Differential Role of Sex and Age in the Synaptic Transmission of Degus (Octodon degus)

Oliva, Carolina A; RIVERA DANIELA S.; Mariqueo, Trinidad A.; Bozinovic, Francisco; Inestrosa, Nibaldo C.


Octodon degus are a diurnal long-lived social animal widely used to perform longitudinal studies and complex cognitive tasks to test for physiological conditions with similitude in human behavior. They show a complex social organization feasible to be studied under different conditions and ages. Several aspects in degus physiology demonstrated that these animals are susceptible to environmental conditions, such as stress, fear, feeding quality, and isolation. However, the relevance of these factors in life of this animal depends on sex and age. Despite its significance, there are few studies with the intent to characterize neurological parameters that include these two parameters. To determine the basal neurophysiological status, we analyzed basic electrophysiological parameters generated during basal activity or synaptic plasticity in the brain slices of young and aged female and male degus. We studied the hippocampal circuit of animals kept in social ambient in captivity under controlled conditions. The study of basal synaptic activity in young animals (12-24 months old) was similar between sexes, but female degus showed more efficient synaptic transmission than male degus. We found the opposite in aged animals (60-84 months old), where male degus had a more efficient basal transmission and facilitation index than female degus. Furthermore, female and male degus develop significant but not different long-term synaptic plasticity (LTP). However, aged female degus need to recruit twice as many axons to evoke the same postsynaptic activity as male degus and four times more when compared to young female degus. These data suggest that, unlike male degus, the neural status of aged female degus change, showing less number or functional axons available at advanced ages. Our data represent the first approach to incorporate the effect of sex along with age progression in basal neural status.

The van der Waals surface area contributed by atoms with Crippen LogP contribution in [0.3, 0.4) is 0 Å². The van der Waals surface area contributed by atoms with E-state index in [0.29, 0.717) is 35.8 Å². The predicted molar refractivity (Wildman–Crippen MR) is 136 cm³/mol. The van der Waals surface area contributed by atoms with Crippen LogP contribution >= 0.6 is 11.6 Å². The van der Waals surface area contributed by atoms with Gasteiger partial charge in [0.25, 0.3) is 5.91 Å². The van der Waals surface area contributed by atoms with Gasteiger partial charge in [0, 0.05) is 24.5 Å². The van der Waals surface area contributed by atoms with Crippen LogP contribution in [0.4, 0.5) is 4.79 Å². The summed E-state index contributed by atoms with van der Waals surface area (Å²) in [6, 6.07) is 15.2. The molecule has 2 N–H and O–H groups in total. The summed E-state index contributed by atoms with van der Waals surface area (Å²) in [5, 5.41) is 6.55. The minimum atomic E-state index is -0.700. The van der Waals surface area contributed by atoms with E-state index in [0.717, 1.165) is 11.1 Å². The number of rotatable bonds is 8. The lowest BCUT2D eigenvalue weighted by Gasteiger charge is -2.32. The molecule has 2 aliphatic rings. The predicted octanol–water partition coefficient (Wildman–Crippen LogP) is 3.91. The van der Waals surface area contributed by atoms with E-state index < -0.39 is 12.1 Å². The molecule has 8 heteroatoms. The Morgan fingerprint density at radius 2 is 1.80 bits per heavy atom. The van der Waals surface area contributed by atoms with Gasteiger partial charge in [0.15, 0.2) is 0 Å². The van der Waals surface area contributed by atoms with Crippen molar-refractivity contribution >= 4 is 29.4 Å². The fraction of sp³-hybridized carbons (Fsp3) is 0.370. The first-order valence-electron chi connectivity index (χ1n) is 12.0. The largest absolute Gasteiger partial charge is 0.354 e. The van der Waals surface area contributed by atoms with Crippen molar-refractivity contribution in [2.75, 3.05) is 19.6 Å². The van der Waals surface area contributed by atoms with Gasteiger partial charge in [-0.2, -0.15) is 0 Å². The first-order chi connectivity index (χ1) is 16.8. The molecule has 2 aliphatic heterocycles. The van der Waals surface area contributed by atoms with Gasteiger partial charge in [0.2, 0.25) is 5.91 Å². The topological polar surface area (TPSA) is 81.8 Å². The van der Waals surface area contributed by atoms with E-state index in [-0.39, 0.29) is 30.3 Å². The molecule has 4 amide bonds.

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Título según WOS: Differential Role of Sex and Age in the Synaptic Transmission of Degus (Octodon degus)
Volumen: 16
Fecha de publicación: 2022


Notas: ISI